– How do you keep them in line so they do not leave?
– How do you keep them from leaving and being a risk to your organization?
– How do you make sure they do not bring their bad habits into your organization?
– What do you do with people who have been fired for cause?
– How can you help them find a new job?
84% of safety professionals and 80% of other workers feel burned out. Burned-out employees are one-third less likely to adhere to company policies (59% for burned-out vs. 80% for non-burned-out).
They are more likely to ignore policies and procedures (78% of burned-out vs. 67% of non-burned-out).
In a study of cybersecurity employees, the most common reasons for quitting were burnout (25%), pay (20%), and lack of development opportunities (19%).
We need to change the way we think about cybersecurity careers and how to attract talents. The cybersecurity industry is aging and shrinking. This is creating a crisis where there is a shortage of people to do the work. The skills a cybersecurity professional needs are unique.
Human beings are not machines
We are limited in how much and how fast we can process information. We are limited by the amount of time we have in a day. If we took into account everything, we could pay attention to and perceive, we would never get anything done. The time we have in the day is limited. Add to the stresses of a global pandemic the distractions of social media, news and the constant hum of everyday life.
Most organizations struggle to account for and understand human behavior in increasingly decentralized workgroups. To do this, you need to change your understanding of risk and incorporate human performance into your risk assessment process. This means bringing human factors engineering, human systems integration, and interaction design experts into your safety teams and departments. Impact of cyber hygiene on system design is huge, you should consider is your company safe enough and what you can do to make it safer.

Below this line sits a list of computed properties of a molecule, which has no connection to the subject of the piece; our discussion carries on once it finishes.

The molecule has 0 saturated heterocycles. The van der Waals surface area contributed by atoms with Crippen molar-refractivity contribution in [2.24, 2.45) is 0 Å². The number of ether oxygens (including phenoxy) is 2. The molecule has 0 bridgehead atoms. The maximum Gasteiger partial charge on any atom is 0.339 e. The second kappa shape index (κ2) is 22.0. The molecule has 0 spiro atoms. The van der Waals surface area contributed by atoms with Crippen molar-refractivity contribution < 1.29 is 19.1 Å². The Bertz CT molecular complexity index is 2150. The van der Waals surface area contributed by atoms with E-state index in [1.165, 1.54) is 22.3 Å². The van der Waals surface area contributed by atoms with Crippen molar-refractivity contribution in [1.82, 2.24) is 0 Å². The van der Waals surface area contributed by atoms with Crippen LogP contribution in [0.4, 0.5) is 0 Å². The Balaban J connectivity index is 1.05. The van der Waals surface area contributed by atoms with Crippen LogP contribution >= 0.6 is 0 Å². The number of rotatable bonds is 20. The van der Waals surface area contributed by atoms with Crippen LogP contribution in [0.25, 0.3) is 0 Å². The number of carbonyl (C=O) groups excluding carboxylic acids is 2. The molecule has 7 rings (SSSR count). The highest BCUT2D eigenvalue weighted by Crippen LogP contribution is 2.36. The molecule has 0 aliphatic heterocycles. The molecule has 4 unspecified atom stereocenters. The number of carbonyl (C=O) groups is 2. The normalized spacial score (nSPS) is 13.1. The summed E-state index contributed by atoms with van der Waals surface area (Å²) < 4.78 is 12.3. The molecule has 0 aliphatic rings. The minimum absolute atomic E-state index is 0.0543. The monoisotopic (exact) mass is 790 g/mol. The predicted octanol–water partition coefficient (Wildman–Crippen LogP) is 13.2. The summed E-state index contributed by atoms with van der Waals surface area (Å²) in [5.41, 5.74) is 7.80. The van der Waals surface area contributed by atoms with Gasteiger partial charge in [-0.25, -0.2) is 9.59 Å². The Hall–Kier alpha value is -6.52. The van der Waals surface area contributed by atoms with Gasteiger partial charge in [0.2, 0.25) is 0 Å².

The question of safety is a question of the health of an organization. If you have noticed that your employees or colleagues are under increased stress, and we be lieve that all of us are these days without exception, then it is time to do something.
Reorganizing work, taking the pressure off employees, and better management are the first steps.
The second is no less important: implementing new smart tools that can protect you from security attacks.
Virusdie team could help you in this process. Virusdie offers you automatically clean up and protection of your websites from malware and vulnerabilities in seconds using the world’s most powerful and friendly all-in-one website security tool.
When it comes to safety, the worst thing you can think is that something bad will happen to someone else. The health care crisis has created enough problems. We cannot allow cybercrime to take over.
Think about human resource management and safety management of your business.
Article by Ivica Delic
founder of FreelancersTools,
exclusively for Virusdie.